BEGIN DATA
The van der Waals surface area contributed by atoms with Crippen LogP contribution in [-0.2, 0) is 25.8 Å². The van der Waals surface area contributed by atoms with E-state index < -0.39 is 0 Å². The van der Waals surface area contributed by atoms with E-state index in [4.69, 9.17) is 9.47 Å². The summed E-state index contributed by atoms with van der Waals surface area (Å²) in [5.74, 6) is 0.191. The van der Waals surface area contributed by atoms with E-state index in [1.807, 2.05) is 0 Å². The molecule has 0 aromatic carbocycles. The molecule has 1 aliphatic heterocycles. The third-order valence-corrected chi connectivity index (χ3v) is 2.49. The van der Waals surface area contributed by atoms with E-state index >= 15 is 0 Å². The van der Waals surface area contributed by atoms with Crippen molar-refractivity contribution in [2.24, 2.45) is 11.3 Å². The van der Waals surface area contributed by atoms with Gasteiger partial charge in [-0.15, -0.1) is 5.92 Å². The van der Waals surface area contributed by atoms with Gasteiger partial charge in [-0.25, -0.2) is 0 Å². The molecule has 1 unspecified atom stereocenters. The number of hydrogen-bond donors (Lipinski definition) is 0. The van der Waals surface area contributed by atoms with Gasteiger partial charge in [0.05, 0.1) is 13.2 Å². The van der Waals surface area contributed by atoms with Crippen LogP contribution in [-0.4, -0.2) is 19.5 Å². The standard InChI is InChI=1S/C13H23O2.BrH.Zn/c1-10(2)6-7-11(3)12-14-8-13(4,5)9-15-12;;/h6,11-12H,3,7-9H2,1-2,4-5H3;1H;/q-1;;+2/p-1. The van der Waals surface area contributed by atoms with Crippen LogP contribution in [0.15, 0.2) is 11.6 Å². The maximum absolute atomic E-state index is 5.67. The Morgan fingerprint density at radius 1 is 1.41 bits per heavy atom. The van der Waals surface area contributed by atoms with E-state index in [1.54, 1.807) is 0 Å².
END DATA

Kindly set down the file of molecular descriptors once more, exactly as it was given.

The van der Waals surface area contributed by atoms with Crippen LogP contribution in [-0.2, 0) is 25.8 Å². The van der Waals surface area contributed by atoms with E-state index < -0.39 is 0 Å². The van der Waals surface area contributed by atoms with E-state index in [4.69, 9.17) is 9.47 Å². The summed E-state index contributed by atoms with van der Waals surface area (Å²) in [5.74, 6) is 0.191. The van der Waals surface area contributed by atoms with E-state index in [1.807, 2.05) is 0 Å². The molecule has 0 aromatic carbocycles. The molecule has 1 aliphatic heterocycles. The third-order valence-corrected chi connectivity index (χ3v) is 2.49. The van der Waals surface area contributed by atoms with E-state index >= 15 is 0 Å². The van der Waals surface area contributed by atoms with Crippen molar-refractivity contribution in [2.24, 2.45) is 11.3 Å². The van der Waals surface area contributed by atoms with Gasteiger partial charge in [-0.15, -0.1) is 5.92 Å². The van der Waals surface area contributed by atoms with Gasteiger partial charge in [-0.25, -0.2) is 0 Å². The molecule has 1 unspecified atom stereocenters. The number of hydrogen-bond donors (Lipinski definition) is 0. The van der Waals surface area contributed by atoms with Gasteiger partial charge in [0.05, 0.1) is 13.2 Å². The van der Waals surface area contributed by atoms with Crippen LogP contribution in [-0.4, -0.2) is 19.5 Å². The standard InChI is InChI=1S/C13H23O2.BrH.Zn/c1-10(2)6-7-11(3)12-14-8-13(4,5)9-15-12;;/h6,11-12H,3,7-9H2,1-2,4-5H3;1H;/q-1;;+2/p-1. The van der Waals surface area contributed by atoms with Crippen LogP contribution in [0.15, 0.2) is 11.6 Å². The maximum absolute atomic E-state index is 5.67. The Morgan fingerprint density at radius 1 is 1.41 bits per heavy atom. The van der Waals surface area contributed by atoms with E-state index in [1.54, 1.807) is 0 Å².